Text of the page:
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Make universities hotbeds of innovation, says Dr Reddy's GV Prasad

"Our educational institutions are still not the hotbeds of innovation... We need to move away from being graduate-producing factories to being creators of innovative knowledge." GV Prasad, Chairman and CEO of Dr Reddy's Laboratories, said at an event in Pilani.

E. Kumar Sharma        Last Updated: January 7, 2014  | 00:00 IST
Dr Reddy's Laboratories Chairman GV Prasad
Dr Reddy's Laboratories Chairman GV Prasad at BITS Pilani's alumni meet in Hyderabad. PHOTO: A. Prabhakar Rao

"Our educational institutions are still not the hotbeds of innovation... We need to move away from being graduate-producing factories to being creators of innovative knowledge." GV Prasad, Chairman and CEO of Dr Reddy's Laboratories, stressed this point while speaking at an event organised by the Birla Institute of Technology and Science (BITS), Pilani.

The event, called BITSAA Global Meet, and part of BITS's golden jubilee celebrations, was held at one of its campuses on the outskirts of Hyderabad. It was held on January 3 in association with BITSAA (BITS Pilani Alumni Association).

Delivering the keynote address, which focused on innovation, Prasad said, "If we want to realise our potential for innovation, we need to create an ecosystem for it and the most important part of this ecosystem are the academic institutions (out of which come ideas)."

He added: "Creating wealth has been a bad word in India." Over the last 10 to 15 years, Prasad noted, wealth creation had happened "largely through crony capitalism and not through innovation-driven capitalism. This has to change and will change."

In the last two decades, he said, "The biggest wealth creators have been people with ideas and knowledge. We are firmly in the knowledge era."  Citing the examples of Google, Facebook and Amazon, he said, "If you see the market cap of these three companies it is close to two-thirds of the total Indian market cap on the Bombay Stock Exchange and these companies are largely driven through intangible value creation". He noted that "these guys don't produce anything...they are largely websites with some backend operations... Amazon has fulfillment centres...."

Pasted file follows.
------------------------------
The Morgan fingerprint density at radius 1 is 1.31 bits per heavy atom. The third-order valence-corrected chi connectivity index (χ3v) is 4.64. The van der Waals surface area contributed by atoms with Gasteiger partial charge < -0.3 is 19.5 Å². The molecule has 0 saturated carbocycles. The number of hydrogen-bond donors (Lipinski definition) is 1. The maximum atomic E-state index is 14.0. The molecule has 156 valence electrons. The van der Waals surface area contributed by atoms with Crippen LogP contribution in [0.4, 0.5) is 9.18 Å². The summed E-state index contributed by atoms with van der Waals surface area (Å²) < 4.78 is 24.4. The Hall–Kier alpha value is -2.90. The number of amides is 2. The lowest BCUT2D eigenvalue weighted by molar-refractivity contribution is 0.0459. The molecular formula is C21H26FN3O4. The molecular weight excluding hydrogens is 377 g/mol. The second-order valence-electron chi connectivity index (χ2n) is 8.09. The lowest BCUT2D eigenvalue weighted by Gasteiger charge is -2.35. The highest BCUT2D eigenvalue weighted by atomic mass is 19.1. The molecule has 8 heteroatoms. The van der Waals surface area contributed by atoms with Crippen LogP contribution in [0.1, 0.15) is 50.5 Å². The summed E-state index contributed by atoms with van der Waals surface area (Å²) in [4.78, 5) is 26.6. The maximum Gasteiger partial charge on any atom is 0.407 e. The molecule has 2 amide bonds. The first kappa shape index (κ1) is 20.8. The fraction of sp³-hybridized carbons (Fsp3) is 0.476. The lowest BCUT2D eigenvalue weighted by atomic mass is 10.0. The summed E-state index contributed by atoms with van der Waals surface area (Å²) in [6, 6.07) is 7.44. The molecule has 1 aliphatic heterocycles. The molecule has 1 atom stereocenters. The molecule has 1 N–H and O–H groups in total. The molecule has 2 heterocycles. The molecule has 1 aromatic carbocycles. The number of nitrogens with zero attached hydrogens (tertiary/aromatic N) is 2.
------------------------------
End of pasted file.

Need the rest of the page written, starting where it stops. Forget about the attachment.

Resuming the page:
What enabled this? "It was through an ecosystem for innovation," he said. "Top notch academic institutions like Harvard, Stanford and MIT are the places where ideas germinated, got access to risk capital and to top it all, talent from all over the world converged into these hotbeds of innovation - Silicon Valley in the west and the Boston region on the east coast."

"We need to look at these and learn from these hubs of innovation," said Prasad. "These were around academic institutions, leveraging the power of ideas and creating enormous value and wealth... This is what we should be doing at our universities. Ours are still way behind in creating new knowledge. They have become training institutes churning out engineering graduates who are barely able to do their job... in the process becoming mass production centres for engineers." He felt there was no reason why institutions like BITS could not become India's equivalents of Stanford and MIT.

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